16. RMS errors of tracking algorithms, pixel correlation with subpixel fitting (PCSF), correlation-based continuous window shift (CCWS), and subpixel correlation with image interpolation (SCII) tracking as a function of displacement.
    Supplementary Fig. 13: RMS errors of tracking algorithms, pixel correlation with subpixel fitting (PCSF), correlation-based continuous window shift (CCWS), and subpixel correlation with image interpolation (SCII) tracking as a function of displacement.

    Tracking was performed for a pair of synthetic bead images of undeformed and deformed virtual substrate with 5 % random noise, bead density of 3.5 beads per 100 pixel2, side length of interrogation window of 17 pixel.

  17. Comparison between Boussinesq solution and Green/'s function assuming a finite thickness of an elastic gel.
    Supplementary Fig. 14: Comparison between Boussinesq solution and Green’s function assuming a finite thickness of an elastic gel.

    (a) G11 component, which determines the displacement in the direction of traction application (equation 5 in online methods), in both solutions as a function of a distance. Finite thickness solutions are adopted from Merkel et. al.. (b) Simulation of displacement field out of a single force distribution (top right) assuming an infinite (Boussinesq), 34 μm, 10 μm, 1 μm gel thickness. (c) Profile of uy on the middle section of the displacement fields in b.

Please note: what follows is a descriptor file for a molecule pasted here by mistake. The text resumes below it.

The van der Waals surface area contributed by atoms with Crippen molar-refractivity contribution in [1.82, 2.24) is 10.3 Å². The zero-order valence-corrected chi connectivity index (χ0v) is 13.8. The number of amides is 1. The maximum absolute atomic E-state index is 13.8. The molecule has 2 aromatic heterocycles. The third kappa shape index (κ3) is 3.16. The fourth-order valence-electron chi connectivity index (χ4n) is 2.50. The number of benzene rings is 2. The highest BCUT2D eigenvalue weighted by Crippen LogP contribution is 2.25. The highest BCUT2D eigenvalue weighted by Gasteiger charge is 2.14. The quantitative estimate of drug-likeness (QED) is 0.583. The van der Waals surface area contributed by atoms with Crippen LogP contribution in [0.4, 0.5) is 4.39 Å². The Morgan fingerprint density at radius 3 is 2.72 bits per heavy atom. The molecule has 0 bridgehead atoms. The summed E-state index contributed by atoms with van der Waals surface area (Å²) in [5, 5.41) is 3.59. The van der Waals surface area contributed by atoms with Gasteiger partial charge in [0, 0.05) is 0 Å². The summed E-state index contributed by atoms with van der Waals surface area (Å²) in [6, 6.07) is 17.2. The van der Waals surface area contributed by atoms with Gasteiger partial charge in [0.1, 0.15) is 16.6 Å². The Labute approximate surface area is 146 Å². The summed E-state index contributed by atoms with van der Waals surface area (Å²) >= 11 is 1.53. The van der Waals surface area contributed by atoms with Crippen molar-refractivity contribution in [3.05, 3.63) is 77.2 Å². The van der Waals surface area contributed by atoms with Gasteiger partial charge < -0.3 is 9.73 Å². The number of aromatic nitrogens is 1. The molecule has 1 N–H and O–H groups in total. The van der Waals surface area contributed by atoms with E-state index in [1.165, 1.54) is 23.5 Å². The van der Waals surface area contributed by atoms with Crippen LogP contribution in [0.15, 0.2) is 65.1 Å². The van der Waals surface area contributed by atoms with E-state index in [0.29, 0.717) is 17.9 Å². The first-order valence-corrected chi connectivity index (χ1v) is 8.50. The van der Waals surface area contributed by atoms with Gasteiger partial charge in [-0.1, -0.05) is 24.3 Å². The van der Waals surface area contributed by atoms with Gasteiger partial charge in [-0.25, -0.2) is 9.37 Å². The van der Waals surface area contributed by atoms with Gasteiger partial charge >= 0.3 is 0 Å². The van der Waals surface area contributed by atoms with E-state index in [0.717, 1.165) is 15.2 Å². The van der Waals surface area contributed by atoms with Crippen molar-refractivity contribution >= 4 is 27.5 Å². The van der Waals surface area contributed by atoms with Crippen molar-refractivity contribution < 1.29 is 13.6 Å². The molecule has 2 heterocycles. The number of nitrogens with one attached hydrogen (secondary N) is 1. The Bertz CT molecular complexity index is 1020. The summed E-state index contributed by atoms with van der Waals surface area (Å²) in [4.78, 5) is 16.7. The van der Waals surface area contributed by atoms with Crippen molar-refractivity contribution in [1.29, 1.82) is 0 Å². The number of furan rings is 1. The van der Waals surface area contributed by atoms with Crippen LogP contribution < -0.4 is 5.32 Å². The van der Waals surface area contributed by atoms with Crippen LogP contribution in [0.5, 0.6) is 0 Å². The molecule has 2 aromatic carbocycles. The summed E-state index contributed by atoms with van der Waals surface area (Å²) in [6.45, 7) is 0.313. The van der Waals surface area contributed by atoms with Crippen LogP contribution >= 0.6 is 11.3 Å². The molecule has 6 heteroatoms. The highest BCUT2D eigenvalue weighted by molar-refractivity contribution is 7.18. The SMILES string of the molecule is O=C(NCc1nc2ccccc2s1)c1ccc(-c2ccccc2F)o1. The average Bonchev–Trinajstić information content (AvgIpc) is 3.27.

Videos

  1. Time-lapse images of paxillin (left) and traction (right) during Ptk1 cell protrusion
    Video 1: Time-lapse images of paxillin (left) and traction (right) during Ptk1 cell protrusion
    Time-lapse images of paxillin (left) and traction (right) during Ptk1 cell protrusion. Overlaid are computationally tracked NAs (red circles), segmented FCs (blue outlines), and segmented FAs (black outlines). For each NA, the track since initial detection is shown in a red line, ending in the center of the current NA. Once a NA track overlaps with a segmented FCs or FAs, the track color changes to blue (FC) or black (FA). Scale bar: 5 μm. Unit of traction stress: Pa. Time stamp: mm:ss

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Author information

Affiliations

  1. Department of Cell Biology, Harvard Medical School, Boston, Massachusetts, USA.

    • Sangyoon J Han,
    • Youbean Oak &
    • Gaudenz Danuser
  2. Department of Cell Biology, University of Texas Southwestern Medical Center, Dallas, Texas, USA.

    • Sangyoon J Han &
    • Gaudenz Danuser
  3. Department of Physics, University of California, San Diego, La Jolla, California, USA.

    • Alex Groisman

Contributions

S.J.H. designed and implemented the algorithms for TM and adhesion tracking, analyzed live-cell data and wrote the majority of the manuscript. Y.O. acquired live-cell images of PtK1 cells and Alexa Fluor 647–conjugated beads on gel surfaces. A.G. provided TM gel substrates. G.D. initiated the study and helped edit the manuscript.